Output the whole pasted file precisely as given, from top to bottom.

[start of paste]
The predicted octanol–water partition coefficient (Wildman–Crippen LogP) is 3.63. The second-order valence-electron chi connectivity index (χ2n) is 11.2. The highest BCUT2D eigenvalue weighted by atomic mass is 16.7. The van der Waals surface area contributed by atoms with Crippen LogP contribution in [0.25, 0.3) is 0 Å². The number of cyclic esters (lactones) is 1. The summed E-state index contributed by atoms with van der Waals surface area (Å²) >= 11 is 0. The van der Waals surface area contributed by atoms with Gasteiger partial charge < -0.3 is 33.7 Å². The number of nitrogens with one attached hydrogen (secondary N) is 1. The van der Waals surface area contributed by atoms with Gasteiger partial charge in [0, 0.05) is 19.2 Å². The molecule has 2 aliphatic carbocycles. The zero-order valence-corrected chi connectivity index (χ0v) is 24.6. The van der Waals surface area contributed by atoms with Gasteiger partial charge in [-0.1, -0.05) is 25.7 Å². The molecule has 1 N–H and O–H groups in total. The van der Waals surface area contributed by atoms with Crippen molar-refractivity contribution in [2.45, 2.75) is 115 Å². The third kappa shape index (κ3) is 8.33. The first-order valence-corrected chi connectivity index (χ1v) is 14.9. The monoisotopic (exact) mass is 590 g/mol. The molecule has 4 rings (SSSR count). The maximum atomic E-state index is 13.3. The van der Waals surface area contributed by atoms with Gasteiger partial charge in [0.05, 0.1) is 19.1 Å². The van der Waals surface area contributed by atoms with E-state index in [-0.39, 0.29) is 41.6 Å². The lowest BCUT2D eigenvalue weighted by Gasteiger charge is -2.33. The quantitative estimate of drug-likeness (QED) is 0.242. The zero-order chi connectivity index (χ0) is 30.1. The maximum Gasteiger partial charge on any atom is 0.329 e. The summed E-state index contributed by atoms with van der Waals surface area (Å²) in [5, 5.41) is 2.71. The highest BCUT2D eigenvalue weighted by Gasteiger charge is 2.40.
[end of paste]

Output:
The predicted octanol–water partition coefficient (Wildman–Crippen LogP) is 3.63. The second-order valence-electron chi connectivity index (χ2n) is 11.2. The highest BCUT2D eigenvalue weighted by atomic mass is 16.7. The van der Waals surface area contributed by atoms with Crippen LogP contribution in [0.25, 0.3) is 0 Å². The number of cyclic esters (lactones) is 1. The summed E-state index contributed by atoms with van der Waals surface area (Å²) >= 11 is 0. The van der Waals surface area contributed by atoms with Gasteiger partial charge < -0.3 is 33.7 Å². The number of nitrogens with one attached hydrogen (secondary N) is 1. The van der Waals surface area contributed by atoms with Gasteiger partial charge in [0, 0.05) is 19.2 Å². The molecule has 2 aliphatic carbocycles. The zero-order valence-corrected chi connectivity index (χ0v) is 24.6. The van der Waals surface area contributed by atoms with Gasteiger partial charge in [-0.1, -0.05) is 25.7 Å². The molecule has 1 N–H and O–H groups in total. The van der Waals surface area contributed by atoms with Crippen molar-refractivity contribution in [2.45, 2.75) is 115 Å². The third kappa shape index (κ3) is 8.33. The first-order valence-corrected chi connectivity index (χ1v) is 14.9. The monoisotopic (exact) mass is 590 g/mol. The molecule has 4 rings (SSSR count). The maximum atomic E-state index is 13.3. The van der Waals surface area contributed by atoms with Gasteiger partial charge in [0.05, 0.1) is 19.1 Å². The van der Waals surface area contributed by atoms with E-state index in [-0.39, 0.29) is 41.6 Å². The lowest BCUT2D eigenvalue weighted by Gasteiger charge is -2.33. The quantitative estimate of drug-likeness (QED) is 0.242. The zero-order chi connectivity index (χ0) is 30.1. The maximum Gasteiger partial charge on any atom is 0.329 e. The summed E-state index contributed by atoms with van der Waals surface area (Å²) in [5, 5.41) is 2.71. The highest BCUT2D eigenvalue weighted by Gasteiger charge is 2.40.